The general contractor project manager was Matt Arminger from JJID. Arminger said to meet the March 1 deadline, they had to coordinate working three crews concurrently, one at each of the three locations. Each location took an average of 17 days to complete.
JJID managed the internal and external bypass and their trenchless pipe rehabilitation contractor was Entech Construction. Entech was responsible for shotcrete hand application of the GeoSpray geopolymer mortar. Picture 1 shows a typical internal bypass. Fortunately, JJID only had to manage the normal dry weather flow because when a storm came up, Entech could easily stop its spray application and permit the storm to pass through the pipe
Naiva indicated that in the world of spray-on liner systems within corrugated metal pipe (CMP) or plate steel arches, another aspect that is up for debate is the question of filling the corrugations prior to applying the liner design thickness. Filling the corrugations is not required from a structural standpoint, but it can provide additional strength and improve hydraulics. In this case, DelDOT decided to fill the corrugations and Entech hand-troweled the liner for a smooth finish. This type of approach likely provided a finished manning N somewhere between 0.012 and 0.015. To be conservative, Pennoni used 0.015. The existing and proposed structures were both analyzed to investigate the effects of the liner installation on hydraulic performance. The proposed pipes are considered to perform similarly to the existing structures as the reduced hydraulic opening was offset by a smaller manning’s number.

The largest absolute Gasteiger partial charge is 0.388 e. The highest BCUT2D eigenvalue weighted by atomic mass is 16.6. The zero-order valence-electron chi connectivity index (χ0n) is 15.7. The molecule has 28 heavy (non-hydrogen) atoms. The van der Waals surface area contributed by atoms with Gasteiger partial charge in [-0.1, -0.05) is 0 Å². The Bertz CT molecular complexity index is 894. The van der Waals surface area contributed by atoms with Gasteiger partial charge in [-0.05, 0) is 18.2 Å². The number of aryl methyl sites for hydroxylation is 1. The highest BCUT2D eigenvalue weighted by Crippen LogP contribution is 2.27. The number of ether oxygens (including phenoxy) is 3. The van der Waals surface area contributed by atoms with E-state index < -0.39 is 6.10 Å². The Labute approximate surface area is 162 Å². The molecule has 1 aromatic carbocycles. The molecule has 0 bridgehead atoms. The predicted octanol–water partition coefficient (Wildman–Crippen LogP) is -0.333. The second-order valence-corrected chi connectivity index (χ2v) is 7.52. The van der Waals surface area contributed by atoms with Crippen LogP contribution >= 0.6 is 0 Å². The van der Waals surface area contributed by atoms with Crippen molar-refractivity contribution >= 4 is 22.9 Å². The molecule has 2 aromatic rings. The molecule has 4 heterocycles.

Effectively, compared to full replacement, the end result is what looks like a new concrete pipe that extends the life of the assets an estimated 70-plus years at a fraction of the time, cost and environmental impact. Overall, the project was a success and DelDOT will be looking to use this technology again in the future.